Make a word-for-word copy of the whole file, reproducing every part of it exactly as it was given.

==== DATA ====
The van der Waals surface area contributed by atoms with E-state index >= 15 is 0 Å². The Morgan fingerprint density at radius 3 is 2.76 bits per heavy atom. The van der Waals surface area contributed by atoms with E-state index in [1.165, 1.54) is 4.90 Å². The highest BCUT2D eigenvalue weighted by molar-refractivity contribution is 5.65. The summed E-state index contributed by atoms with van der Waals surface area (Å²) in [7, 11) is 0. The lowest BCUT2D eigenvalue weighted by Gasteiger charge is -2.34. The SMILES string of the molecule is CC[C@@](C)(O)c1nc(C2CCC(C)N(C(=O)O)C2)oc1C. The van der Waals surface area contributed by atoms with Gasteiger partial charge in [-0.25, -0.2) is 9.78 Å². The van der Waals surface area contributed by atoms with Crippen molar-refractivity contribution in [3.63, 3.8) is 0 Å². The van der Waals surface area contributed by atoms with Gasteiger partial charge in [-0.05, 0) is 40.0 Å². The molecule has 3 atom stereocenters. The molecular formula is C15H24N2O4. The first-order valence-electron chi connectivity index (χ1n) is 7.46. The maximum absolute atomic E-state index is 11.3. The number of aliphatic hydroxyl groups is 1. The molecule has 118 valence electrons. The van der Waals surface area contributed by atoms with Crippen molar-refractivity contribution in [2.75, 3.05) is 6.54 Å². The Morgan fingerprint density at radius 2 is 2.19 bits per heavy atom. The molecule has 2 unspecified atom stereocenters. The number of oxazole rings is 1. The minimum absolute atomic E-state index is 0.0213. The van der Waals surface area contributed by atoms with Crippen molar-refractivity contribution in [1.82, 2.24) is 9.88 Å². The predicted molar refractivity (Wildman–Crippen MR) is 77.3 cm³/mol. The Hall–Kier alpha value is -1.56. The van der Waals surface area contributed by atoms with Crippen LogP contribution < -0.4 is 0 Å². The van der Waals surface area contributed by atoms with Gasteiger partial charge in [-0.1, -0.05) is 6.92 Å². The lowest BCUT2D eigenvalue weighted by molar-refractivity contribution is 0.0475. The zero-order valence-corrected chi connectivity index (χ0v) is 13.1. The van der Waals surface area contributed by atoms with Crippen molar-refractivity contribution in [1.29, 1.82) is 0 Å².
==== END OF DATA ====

The van der Waals surface area contributed by atoms with E-state index >= 15 is 0 Å². The Morgan fingerprint density at radius 3 is 2.76 bits per heavy atom. The van der Waals surface area contributed by atoms with E-state index in [1.165, 1.54) is 4.90 Å². The highest BCUT2D eigenvalue weighted by molar-refractivity contribution is 5.65. The summed E-state index contributed by atoms with van der Waals surface area (Å²) in [7, 11) is 0. The lowest BCUT2D eigenvalue weighted by Gasteiger charge is -2.34. The SMILES string of the molecule is CC[C@@](C)(O)c1nc(C2CCC(C)N(C(=O)O)C2)oc1C. The van der Waals surface area contributed by atoms with Gasteiger partial charge in [-0.25, -0.2) is 9.78 Å². The van der Waals surface area contributed by atoms with Crippen molar-refractivity contribution in [3.63, 3.8) is 0 Å². The van der Waals surface area contributed by atoms with Gasteiger partial charge in [-0.05, 0) is 40.0 Å². The molecule has 3 atom stereocenters. The molecular formula is C15H24N2O4. The first-order valence-electron chi connectivity index (χ1n) is 7.46. The maximum absolute atomic E-state index is 11.3. The number of aliphatic hydroxyl groups is 1. The molecule has 118 valence electrons. The van der Waals surface area contributed by atoms with Crippen molar-refractivity contribution in [2.75, 3.05) is 6.54 Å². The Morgan fingerprint density at radius 2 is 2.19 bits per heavy atom. The molecule has 2 unspecified atom stereocenters. The number of oxazole rings is 1. The minimum absolute atomic E-state index is 0.0213. The van der Waals surface area contributed by atoms with Crippen molar-refractivity contribution in [1.82, 2.24) is 9.88 Å². The predicted molar refractivity (Wildman–Crippen MR) is 77.3 cm³/mol. The Hall–Kier alpha value is -1.56. The van der Waals surface area contributed by atoms with Crippen LogP contribution < -0.4 is 0 Å². The van der Waals surface area contributed by atoms with Gasteiger partial charge in [-0.1, -0.05) is 6.92 Å². The lowest BCUT2D eigenvalue weighted by molar-refractivity contribution is 0.0475. The zero-order valence-corrected chi connectivity index (χ0v) is 13.1. The van der Waals surface area contributed by atoms with Crippen molar-refractivity contribution in [1.29, 1.82) is 0 Å².